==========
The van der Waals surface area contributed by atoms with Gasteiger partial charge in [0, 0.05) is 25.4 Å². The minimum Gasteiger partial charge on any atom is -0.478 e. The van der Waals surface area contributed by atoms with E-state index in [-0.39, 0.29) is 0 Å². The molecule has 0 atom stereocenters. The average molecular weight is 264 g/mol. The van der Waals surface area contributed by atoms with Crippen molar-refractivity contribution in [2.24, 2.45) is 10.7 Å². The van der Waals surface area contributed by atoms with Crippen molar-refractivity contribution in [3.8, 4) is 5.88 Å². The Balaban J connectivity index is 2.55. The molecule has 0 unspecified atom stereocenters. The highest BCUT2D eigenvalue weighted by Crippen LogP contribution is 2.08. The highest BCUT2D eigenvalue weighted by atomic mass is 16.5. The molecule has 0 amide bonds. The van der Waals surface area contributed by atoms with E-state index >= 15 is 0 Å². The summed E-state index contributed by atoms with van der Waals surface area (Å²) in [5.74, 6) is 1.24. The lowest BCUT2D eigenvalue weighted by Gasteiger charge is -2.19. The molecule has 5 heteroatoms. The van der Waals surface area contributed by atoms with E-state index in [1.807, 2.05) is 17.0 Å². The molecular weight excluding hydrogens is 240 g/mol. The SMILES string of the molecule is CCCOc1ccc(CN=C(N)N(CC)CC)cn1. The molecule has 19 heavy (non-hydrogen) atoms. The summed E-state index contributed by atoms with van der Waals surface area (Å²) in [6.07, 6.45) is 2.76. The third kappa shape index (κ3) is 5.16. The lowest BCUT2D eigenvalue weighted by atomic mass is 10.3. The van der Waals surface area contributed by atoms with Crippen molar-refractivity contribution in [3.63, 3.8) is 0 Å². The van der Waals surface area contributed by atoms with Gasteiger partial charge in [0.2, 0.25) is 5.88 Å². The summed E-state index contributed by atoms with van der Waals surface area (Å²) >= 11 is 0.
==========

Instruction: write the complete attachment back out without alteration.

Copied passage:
The van der Waals surface area contributed by atoms with Gasteiger partial charge in [0, 0.05) is 25.4 Å². The minimum Gasteiger partial charge on any atom is -0.478 e. The van der Waals surface area contributed by atoms with E-state index in [-0.39, 0.29) is 0 Å². The molecule has 0 atom stereocenters. The average molecular weight is 264 g/mol. The van der Waals surface area contributed by atoms with Crippen molar-refractivity contribution in [2.24, 2.45) is 10.7 Å². The van der Waals surface area contributed by atoms with Crippen molar-refractivity contribution in [3.8, 4) is 5.88 Å². The Balaban J connectivity index is 2.55. The molecule has 0 unspecified atom stereocenters. The highest BCUT2D eigenvalue weighted by Crippen LogP contribution is 2.08. The highest BCUT2D eigenvalue weighted by atomic mass is 16.5. The molecule has 0 amide bonds. The van der Waals surface area contributed by atoms with E-state index >= 15 is 0 Å². The summed E-state index contributed by atoms with van der Waals surface area (Å²) in [5.74, 6) is 1.24. The lowest BCUT2D eigenvalue weighted by Gasteiger charge is -2.19. The molecule has 5 heteroatoms. The van der Waals surface area contributed by atoms with E-state index in [1.807, 2.05) is 17.0 Å². The molecular weight excluding hydrogens is 240 g/mol. The SMILES string of the molecule is CCCOc1ccc(CN=C(N)N(CC)CC)cn1. The molecule has 19 heavy (non-hydrogen) atoms. The summed E-state index contributed by atoms with van der Waals surface area (Å²) in [6.07, 6.45) is 2.76. The third kappa shape index (κ3) is 5.16. The lowest BCUT2D eigenvalue weighted by atomic mass is 10.3. The van der Waals surface area contributed by atoms with Crippen molar-refractivity contribution in [3.63, 3.8) is 0 Å². The van der Waals surface area contributed by atoms with Gasteiger partial charge in [0.2, 0.25) is 5.88 Å². The summed E-state index contributed by atoms with van der Waals surface area (Å²) >= 11 is 0.